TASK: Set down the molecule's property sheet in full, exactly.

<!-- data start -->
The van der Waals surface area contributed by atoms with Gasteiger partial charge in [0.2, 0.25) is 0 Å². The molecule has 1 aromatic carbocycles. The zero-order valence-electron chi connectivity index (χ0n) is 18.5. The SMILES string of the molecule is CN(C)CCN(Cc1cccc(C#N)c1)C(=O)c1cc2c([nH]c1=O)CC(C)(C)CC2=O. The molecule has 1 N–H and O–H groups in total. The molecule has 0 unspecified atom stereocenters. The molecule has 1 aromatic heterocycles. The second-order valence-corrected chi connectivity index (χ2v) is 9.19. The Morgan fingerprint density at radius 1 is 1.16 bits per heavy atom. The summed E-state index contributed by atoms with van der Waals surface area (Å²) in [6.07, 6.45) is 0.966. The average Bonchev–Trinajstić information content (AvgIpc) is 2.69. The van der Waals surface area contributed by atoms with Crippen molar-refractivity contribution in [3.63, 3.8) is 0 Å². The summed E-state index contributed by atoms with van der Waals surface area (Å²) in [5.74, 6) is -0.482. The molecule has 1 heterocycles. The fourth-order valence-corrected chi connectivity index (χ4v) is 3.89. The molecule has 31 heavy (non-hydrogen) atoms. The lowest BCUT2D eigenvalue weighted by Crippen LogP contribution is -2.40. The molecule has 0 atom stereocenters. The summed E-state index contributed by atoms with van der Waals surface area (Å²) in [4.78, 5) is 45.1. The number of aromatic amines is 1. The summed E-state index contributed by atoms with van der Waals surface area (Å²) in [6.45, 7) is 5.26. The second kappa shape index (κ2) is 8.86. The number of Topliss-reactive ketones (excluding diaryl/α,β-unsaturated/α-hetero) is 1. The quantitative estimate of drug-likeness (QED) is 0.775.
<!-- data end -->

The van der Waals surface area contributed by atoms with Gasteiger partial charge in [0.2, 0.25) is 0 Å². The molecule has 1 aromatic carbocycles. The zero-order valence-electron chi connectivity index (χ0n) is 18.5. The SMILES string of the molecule is CN(C)CCN(Cc1cccc(C#N)c1)C(=O)c1cc2c([nH]c1=O)CC(C)(C)CC2=O. The molecule has 1 N–H and O–H groups in total. The molecule has 0 unspecified atom stereocenters. The molecule has 1 aromatic heterocycles. The second-order valence-corrected chi connectivity index (χ2v) is 9.19. The Morgan fingerprint density at radius 1 is 1.16 bits per heavy atom. The summed E-state index contributed by atoms with van der Waals surface area (Å²) in [6.07, 6.45) is 0.966. The average Bonchev–Trinajstić information content (AvgIpc) is 2.69. The van der Waals surface area contributed by atoms with Crippen molar-refractivity contribution in [3.63, 3.8) is 0 Å². The summed E-state index contributed by atoms with van der Waals surface area (Å²) in [5.74, 6) is -0.482. The molecule has 1 heterocycles. The fourth-order valence-corrected chi connectivity index (χ4v) is 3.89. The molecule has 31 heavy (non-hydrogen) atoms. The lowest BCUT2D eigenvalue weighted by Crippen LogP contribution is -2.40. The molecule has 0 atom stereocenters. The summed E-state index contributed by atoms with van der Waals surface area (Å²) in [4.78, 5) is 45.1. The number of aromatic amines is 1. The summed E-state index contributed by atoms with van der Waals surface area (Å²) in [6.45, 7) is 5.26. The second kappa shape index (κ2) is 8.86. The number of Topliss-reactive ketones (excluding diaryl/α,β-unsaturated/α-hetero) is 1. The quantitative estimate of drug-likeness (QED) is 0.775.